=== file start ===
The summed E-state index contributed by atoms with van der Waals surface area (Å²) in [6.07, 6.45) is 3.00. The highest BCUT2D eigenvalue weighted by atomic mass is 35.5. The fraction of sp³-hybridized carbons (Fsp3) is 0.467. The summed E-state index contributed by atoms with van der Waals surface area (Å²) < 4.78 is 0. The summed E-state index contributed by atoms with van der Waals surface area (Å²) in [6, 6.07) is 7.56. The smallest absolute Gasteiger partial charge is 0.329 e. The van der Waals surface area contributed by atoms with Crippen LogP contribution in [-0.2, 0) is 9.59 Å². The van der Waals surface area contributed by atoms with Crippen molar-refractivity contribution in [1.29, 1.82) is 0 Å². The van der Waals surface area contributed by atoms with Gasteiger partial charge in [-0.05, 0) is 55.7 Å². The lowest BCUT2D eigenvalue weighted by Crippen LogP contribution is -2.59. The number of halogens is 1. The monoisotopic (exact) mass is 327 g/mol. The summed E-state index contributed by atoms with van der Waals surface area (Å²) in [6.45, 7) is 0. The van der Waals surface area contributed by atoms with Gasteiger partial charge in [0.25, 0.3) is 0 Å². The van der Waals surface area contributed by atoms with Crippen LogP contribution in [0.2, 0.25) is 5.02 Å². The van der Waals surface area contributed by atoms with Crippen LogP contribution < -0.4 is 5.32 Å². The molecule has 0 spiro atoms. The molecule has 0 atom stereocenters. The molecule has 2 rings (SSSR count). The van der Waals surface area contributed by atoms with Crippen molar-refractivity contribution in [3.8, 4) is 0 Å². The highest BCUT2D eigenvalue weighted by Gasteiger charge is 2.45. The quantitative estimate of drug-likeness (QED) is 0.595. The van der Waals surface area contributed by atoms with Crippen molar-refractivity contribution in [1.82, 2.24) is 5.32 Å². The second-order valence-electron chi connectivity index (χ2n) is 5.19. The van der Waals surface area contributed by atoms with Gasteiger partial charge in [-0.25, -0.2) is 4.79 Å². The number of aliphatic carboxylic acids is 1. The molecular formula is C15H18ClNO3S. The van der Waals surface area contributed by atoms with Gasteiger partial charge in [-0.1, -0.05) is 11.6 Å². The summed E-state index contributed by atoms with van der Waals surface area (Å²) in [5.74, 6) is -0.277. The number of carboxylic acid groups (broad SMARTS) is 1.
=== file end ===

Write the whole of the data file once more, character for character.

The summed E-state index contributed by atoms with van der Waals surface area (Å²) in [6.07, 6.45) is 3.00. The highest BCUT2D eigenvalue weighted by atomic mass is 35.5. The fraction of sp³-hybridized carbons (Fsp3) is 0.467. The summed E-state index contributed by atoms with van der Waals surface area (Å²) < 4.78 is 0. The summed E-state index contributed by atoms with van der Waals surface area (Å²) in [6, 6.07) is 7.56. The smallest absolute Gasteiger partial charge is 0.329 e. The van der Waals surface area contributed by atoms with Crippen LogP contribution in [-0.2, 0) is 9.59 Å². The van der Waals surface area contributed by atoms with Crippen molar-refractivity contribution in [1.29, 1.82) is 0 Å². The van der Waals surface area contributed by atoms with Gasteiger partial charge in [-0.05, 0) is 55.7 Å². The lowest BCUT2D eigenvalue weighted by Crippen LogP contribution is -2.59. The number of halogens is 1. The monoisotopic (exact) mass is 327 g/mol. The summed E-state index contributed by atoms with van der Waals surface area (Å²) in [6.45, 7) is 0. The van der Waals surface area contributed by atoms with Gasteiger partial charge in [0.25, 0.3) is 0 Å². The van der Waals surface area contributed by atoms with Crippen LogP contribution in [0.2, 0.25) is 5.02 Å². The van der Waals surface area contributed by atoms with Crippen LogP contribution < -0.4 is 5.32 Å². The molecule has 0 spiro atoms. The molecule has 0 atom stereocenters. The molecule has 2 rings (SSSR count). The van der Waals surface area contributed by atoms with Crippen molar-refractivity contribution in [3.8, 4) is 0 Å². The highest BCUT2D eigenvalue weighted by Gasteiger charge is 2.45. The quantitative estimate of drug-likeness (QED) is 0.595. The van der Waals surface area contributed by atoms with Crippen molar-refractivity contribution in [1.82, 2.24) is 5.32 Å². The second-order valence-electron chi connectivity index (χ2n) is 5.19. The van der Waals surface area contributed by atoms with Gasteiger partial charge in [-0.25, -0.2) is 4.79 Å². The number of aliphatic carboxylic acids is 1. The molecular formula is C15H18ClNO3S. The van der Waals surface area contributed by atoms with Gasteiger partial charge in [-0.1, -0.05) is 11.6 Å². The summed E-state index contributed by atoms with van der Waals surface area (Å²) in [5.74, 6) is -0.277. The number of carboxylic acid groups (broad SMARTS) is 1.